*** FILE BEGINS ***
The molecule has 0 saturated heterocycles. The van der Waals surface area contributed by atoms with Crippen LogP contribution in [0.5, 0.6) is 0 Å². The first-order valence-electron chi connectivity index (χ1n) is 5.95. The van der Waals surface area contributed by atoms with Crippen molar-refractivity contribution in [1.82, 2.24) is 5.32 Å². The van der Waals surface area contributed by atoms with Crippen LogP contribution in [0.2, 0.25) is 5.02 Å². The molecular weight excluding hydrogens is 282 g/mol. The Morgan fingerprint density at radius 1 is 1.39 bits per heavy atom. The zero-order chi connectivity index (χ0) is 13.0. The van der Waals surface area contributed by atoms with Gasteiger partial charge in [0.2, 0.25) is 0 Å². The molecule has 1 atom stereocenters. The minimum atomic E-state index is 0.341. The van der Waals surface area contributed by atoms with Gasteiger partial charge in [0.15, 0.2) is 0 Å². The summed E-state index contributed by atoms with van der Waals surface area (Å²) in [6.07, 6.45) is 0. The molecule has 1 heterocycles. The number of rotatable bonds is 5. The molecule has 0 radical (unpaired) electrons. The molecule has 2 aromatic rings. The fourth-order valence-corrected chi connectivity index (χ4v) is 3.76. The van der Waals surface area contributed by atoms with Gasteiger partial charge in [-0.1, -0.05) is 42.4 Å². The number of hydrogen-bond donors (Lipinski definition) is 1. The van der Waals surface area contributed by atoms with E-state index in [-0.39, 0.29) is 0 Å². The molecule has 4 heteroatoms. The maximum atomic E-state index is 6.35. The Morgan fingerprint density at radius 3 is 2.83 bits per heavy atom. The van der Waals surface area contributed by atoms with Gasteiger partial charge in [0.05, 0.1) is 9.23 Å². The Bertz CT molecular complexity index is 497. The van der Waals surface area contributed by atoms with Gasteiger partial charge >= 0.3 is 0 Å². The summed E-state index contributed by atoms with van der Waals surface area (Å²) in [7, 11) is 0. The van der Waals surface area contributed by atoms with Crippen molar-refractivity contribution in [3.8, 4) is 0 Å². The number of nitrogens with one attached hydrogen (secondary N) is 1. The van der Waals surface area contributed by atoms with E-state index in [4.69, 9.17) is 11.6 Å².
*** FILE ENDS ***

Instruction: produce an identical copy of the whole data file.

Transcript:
The molecule has 0 saturated heterocycles. The van der Waals surface area contributed by atoms with Crippen LogP contribution in [0.5, 0.6) is 0 Å². The first-order valence-electron chi connectivity index (χ1n) is 5.95. The van der Waals surface area contributed by atoms with Crippen molar-refractivity contribution in [1.82, 2.24) is 5.32 Å². The van der Waals surface area contributed by atoms with Crippen LogP contribution in [0.2, 0.25) is 5.02 Å². The molecular weight excluding hydrogens is 282 g/mol. The Morgan fingerprint density at radius 1 is 1.39 bits per heavy atom. The zero-order chi connectivity index (χ0) is 13.0. The van der Waals surface area contributed by atoms with Gasteiger partial charge in [0.2, 0.25) is 0 Å². The molecule has 1 atom stereocenters. The minimum atomic E-state index is 0.341. The van der Waals surface area contributed by atoms with Gasteiger partial charge in [0.15, 0.2) is 0 Å². The summed E-state index contributed by atoms with van der Waals surface area (Å²) in [6.07, 6.45) is 0. The molecule has 1 heterocycles. The number of rotatable bonds is 5. The molecule has 0 radical (unpaired) electrons. The molecule has 2 aromatic rings. The fourth-order valence-corrected chi connectivity index (χ4v) is 3.76. The van der Waals surface area contributed by atoms with Gasteiger partial charge in [-0.1, -0.05) is 42.4 Å². The number of hydrogen-bond donors (Lipinski definition) is 1. The van der Waals surface area contributed by atoms with E-state index in [-0.39, 0.29) is 0 Å². The molecule has 4 heteroatoms. The maximum atomic E-state index is 6.35. The Morgan fingerprint density at radius 3 is 2.83 bits per heavy atom. The van der Waals surface area contributed by atoms with Gasteiger partial charge in [0.05, 0.1) is 9.23 Å². The Bertz CT molecular complexity index is 497. The van der Waals surface area contributed by atoms with Gasteiger partial charge >= 0.3 is 0 Å². The summed E-state index contributed by atoms with van der Waals surface area (Å²) in [7, 11) is 0. The van der Waals surface area contributed by atoms with Crippen molar-refractivity contribution in [3.8, 4) is 0 Å². The number of nitrogens with one attached hydrogen (secondary N) is 1. The van der Waals surface area contributed by atoms with E-state index in [4.69, 9.17) is 11.6 Å².